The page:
We get caught in our world – tweeting and blogging from your favorite coffee shop or the same desk each day. We forget, we’re enabling a worldwide network and everyone you’re talking to really is real! More than likely, your paths will cross and you will meet.

It’s interesting, because my gratification aha comes at a time when other blogging friends have been talking about blog crushes and the blogger is real. It’s like the Verizon Network always behind you, available if you need them. This is your own Social Media Network, tiptoeing behind you, smiling, holding their smart phones and laptops.

Making It Real

Starting this year, I have had the privilege of meeting up with blogging and Twitter friends in real life (IRL). It’s exhilarating because some are just as you imagined, some surprise you. It keeps you on your toes and gives way to more layers. I even had a blogging friend who moved to Boulder stay at my apartment before she got settled and found her own place. That’s right, social media has me welcoming a “stranger” into my home (yes, I’m being facetious).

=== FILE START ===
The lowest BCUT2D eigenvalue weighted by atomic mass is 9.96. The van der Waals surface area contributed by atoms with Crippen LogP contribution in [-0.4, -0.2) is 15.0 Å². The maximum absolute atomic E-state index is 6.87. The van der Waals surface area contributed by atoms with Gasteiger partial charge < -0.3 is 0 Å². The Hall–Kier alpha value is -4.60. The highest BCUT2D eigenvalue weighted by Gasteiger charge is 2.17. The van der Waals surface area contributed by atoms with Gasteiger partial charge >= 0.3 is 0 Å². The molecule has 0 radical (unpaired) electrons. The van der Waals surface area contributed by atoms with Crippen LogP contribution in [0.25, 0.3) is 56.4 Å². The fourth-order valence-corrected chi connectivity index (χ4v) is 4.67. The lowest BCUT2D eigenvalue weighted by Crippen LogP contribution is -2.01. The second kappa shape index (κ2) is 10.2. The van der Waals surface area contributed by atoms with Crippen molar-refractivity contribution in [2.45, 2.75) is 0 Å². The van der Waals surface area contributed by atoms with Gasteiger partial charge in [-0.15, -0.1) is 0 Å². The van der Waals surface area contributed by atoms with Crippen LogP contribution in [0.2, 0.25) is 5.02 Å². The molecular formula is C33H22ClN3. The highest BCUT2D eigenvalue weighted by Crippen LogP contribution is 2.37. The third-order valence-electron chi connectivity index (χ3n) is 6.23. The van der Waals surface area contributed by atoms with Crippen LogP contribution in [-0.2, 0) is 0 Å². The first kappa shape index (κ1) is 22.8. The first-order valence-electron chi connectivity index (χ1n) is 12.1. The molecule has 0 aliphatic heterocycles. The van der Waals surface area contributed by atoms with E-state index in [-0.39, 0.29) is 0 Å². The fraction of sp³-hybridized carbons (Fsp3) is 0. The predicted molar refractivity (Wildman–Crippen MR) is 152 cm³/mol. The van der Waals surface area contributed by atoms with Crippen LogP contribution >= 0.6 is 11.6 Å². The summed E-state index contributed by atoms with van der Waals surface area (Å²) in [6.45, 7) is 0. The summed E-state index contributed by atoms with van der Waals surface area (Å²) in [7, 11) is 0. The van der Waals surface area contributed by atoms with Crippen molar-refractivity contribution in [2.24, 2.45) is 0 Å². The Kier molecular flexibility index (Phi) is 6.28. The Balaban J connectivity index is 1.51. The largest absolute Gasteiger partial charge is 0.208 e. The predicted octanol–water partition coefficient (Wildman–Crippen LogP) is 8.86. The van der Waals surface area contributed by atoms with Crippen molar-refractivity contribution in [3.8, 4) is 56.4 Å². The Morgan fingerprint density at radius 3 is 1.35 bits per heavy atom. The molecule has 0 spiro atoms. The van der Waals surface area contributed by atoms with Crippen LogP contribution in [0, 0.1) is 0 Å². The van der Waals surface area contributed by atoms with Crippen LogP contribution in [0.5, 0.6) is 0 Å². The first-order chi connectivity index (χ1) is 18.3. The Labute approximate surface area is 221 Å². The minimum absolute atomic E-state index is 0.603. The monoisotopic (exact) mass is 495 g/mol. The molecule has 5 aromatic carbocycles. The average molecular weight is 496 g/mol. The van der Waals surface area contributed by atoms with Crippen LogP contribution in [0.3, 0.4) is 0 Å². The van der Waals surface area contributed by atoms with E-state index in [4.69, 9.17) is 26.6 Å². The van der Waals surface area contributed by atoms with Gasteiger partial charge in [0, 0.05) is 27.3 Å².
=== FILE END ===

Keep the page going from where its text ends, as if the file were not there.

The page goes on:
It sounds cheesy, but the line, “The world is my family,” really holds true. Think about how special this is. You can interact with these people every day. Share stories, ideas and thoughts, regardless of their geographical location. You can talk through e-mail, skype, chat, groups or Twitter. This means, you are never really alone. This means you can travel virtually anywhere in the world and find a connection. This shouldn’t feel claustrophobic; this should feel enlightening as it broadens our senses and connecting capabilities.

These tools (we use every day) are bridging the gap to great connections. Borders don’t exist and barriers dissipate. I owe many friendships and my current job to social media. There’s something to be said about a connection and whether it’s 140 characters worth or a 500-word blog post that makes you smile, it’s worth it.